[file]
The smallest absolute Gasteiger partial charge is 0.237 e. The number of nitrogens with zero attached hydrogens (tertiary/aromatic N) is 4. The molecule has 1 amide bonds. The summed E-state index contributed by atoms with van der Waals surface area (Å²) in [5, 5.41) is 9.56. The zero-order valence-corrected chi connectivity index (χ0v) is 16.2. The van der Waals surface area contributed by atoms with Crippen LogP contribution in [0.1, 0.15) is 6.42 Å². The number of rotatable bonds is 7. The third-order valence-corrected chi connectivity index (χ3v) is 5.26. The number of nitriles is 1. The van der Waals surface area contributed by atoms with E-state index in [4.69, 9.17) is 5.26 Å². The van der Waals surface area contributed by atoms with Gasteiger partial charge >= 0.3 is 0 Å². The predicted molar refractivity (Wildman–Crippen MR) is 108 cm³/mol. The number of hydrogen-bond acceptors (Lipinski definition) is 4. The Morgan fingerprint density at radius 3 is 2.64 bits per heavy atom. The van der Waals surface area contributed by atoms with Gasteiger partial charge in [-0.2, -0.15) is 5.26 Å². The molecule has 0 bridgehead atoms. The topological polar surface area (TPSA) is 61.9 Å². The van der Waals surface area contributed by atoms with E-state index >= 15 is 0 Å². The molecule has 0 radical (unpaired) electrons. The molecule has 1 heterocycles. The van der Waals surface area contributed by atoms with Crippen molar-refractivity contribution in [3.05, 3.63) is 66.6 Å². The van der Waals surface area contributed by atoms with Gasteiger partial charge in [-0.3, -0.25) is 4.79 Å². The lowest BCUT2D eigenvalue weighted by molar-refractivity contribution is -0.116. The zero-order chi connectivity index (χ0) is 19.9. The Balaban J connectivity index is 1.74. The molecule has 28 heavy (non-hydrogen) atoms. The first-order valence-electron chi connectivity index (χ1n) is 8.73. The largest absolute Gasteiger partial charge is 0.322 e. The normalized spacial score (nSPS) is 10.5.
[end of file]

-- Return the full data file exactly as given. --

The smallest absolute Gasteiger partial charge is 0.237 e. The number of nitrogens with zero attached hydrogens (tertiary/aromatic N) is 4. The molecule has 1 amide bonds. The summed E-state index contributed by atoms with van der Waals surface area (Å²) in [5, 5.41) is 9.56. The zero-order valence-corrected chi connectivity index (χ0v) is 16.2. The van der Waals surface area contributed by atoms with Crippen LogP contribution in [0.1, 0.15) is 6.42 Å². The number of rotatable bonds is 7. The third-order valence-corrected chi connectivity index (χ3v) is 5.26. The number of nitriles is 1. The van der Waals surface area contributed by atoms with E-state index in [4.69, 9.17) is 5.26 Å². The van der Waals surface area contributed by atoms with Gasteiger partial charge >= 0.3 is 0 Å². The predicted molar refractivity (Wildman–Crippen MR) is 108 cm³/mol. The number of hydrogen-bond acceptors (Lipinski definition) is 4. The Morgan fingerprint density at radius 3 is 2.64 bits per heavy atom. The van der Waals surface area contributed by atoms with Gasteiger partial charge in [-0.2, -0.15) is 5.26 Å². The molecule has 0 bridgehead atoms. The topological polar surface area (TPSA) is 61.9 Å². The van der Waals surface area contributed by atoms with E-state index >= 15 is 0 Å². The molecule has 0 radical (unpaired) electrons. The molecule has 1 heterocycles. The van der Waals surface area contributed by atoms with Crippen molar-refractivity contribution in [3.05, 3.63) is 66.6 Å². The van der Waals surface area contributed by atoms with Gasteiger partial charge in [-0.3, -0.25) is 4.79 Å². The lowest BCUT2D eigenvalue weighted by molar-refractivity contribution is -0.116. The zero-order chi connectivity index (χ0) is 19.9. The Balaban J connectivity index is 1.74. The molecule has 28 heavy (non-hydrogen) atoms. The first-order valence-electron chi connectivity index (χ1n) is 8.73. The largest absolute Gasteiger partial charge is 0.322 e. The normalized spacial score (nSPS) is 10.5.